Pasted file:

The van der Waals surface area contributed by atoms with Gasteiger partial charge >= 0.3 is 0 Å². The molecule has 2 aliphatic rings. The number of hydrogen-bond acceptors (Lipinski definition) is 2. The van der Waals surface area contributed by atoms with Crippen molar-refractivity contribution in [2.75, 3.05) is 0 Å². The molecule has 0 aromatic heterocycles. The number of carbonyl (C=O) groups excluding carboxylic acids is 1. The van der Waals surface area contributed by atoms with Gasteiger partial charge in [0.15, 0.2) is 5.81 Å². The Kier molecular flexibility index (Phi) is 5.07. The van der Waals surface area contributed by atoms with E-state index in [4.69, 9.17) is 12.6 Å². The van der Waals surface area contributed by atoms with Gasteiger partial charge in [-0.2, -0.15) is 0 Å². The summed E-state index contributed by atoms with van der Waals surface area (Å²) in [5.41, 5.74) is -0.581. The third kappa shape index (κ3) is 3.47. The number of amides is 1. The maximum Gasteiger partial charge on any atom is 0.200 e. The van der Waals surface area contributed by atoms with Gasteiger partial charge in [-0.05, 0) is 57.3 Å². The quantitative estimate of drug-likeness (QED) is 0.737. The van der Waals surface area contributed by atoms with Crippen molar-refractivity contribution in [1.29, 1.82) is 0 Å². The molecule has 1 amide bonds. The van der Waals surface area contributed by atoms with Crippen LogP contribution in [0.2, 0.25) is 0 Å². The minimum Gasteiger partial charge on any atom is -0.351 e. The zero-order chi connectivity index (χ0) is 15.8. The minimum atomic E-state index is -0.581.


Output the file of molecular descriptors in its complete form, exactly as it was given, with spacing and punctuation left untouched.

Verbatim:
The van der Waals surface area contributed by atoms with Gasteiger partial charge >= 0.3 is 0 Å². The molecule has 2 aliphatic rings. The number of hydrogen-bond acceptors (Lipinski definition) is 2. The van der Waals surface area contributed by atoms with Crippen molar-refractivity contribution in [2.75, 3.05) is 0 Å². The molecule has 0 aromatic heterocycles. The number of carbonyl (C=O) groups excluding carboxylic acids is 1. The van der Waals surface area contributed by atoms with Gasteiger partial charge in [0.15, 0.2) is 5.81 Å². The Kier molecular flexibility index (Phi) is 5.07. The van der Waals surface area contributed by atoms with E-state index in [4.69, 9.17) is 12.6 Å². The van der Waals surface area contributed by atoms with Gasteiger partial charge in [-0.2, -0.15) is 0 Å². The summed E-state index contributed by atoms with van der Waals surface area (Å²) in [5.41, 5.74) is -0.581. The third kappa shape index (κ3) is 3.47. The number of amides is 1. The maximum Gasteiger partial charge on any atom is 0.200 e. The van der Waals surface area contributed by atoms with Gasteiger partial charge in [-0.05, 0) is 57.3 Å². The quantitative estimate of drug-likeness (QED) is 0.737. The van der Waals surface area contributed by atoms with Crippen molar-refractivity contribution in [1.29, 1.82) is 0 Å². The molecule has 1 amide bonds. The van der Waals surface area contributed by atoms with Crippen LogP contribution in [0.2, 0.25) is 0 Å². The minimum Gasteiger partial charge on any atom is -0.351 e. The zero-order chi connectivity index (χ0) is 15.8. The minimum atomic E-state index is -0.581.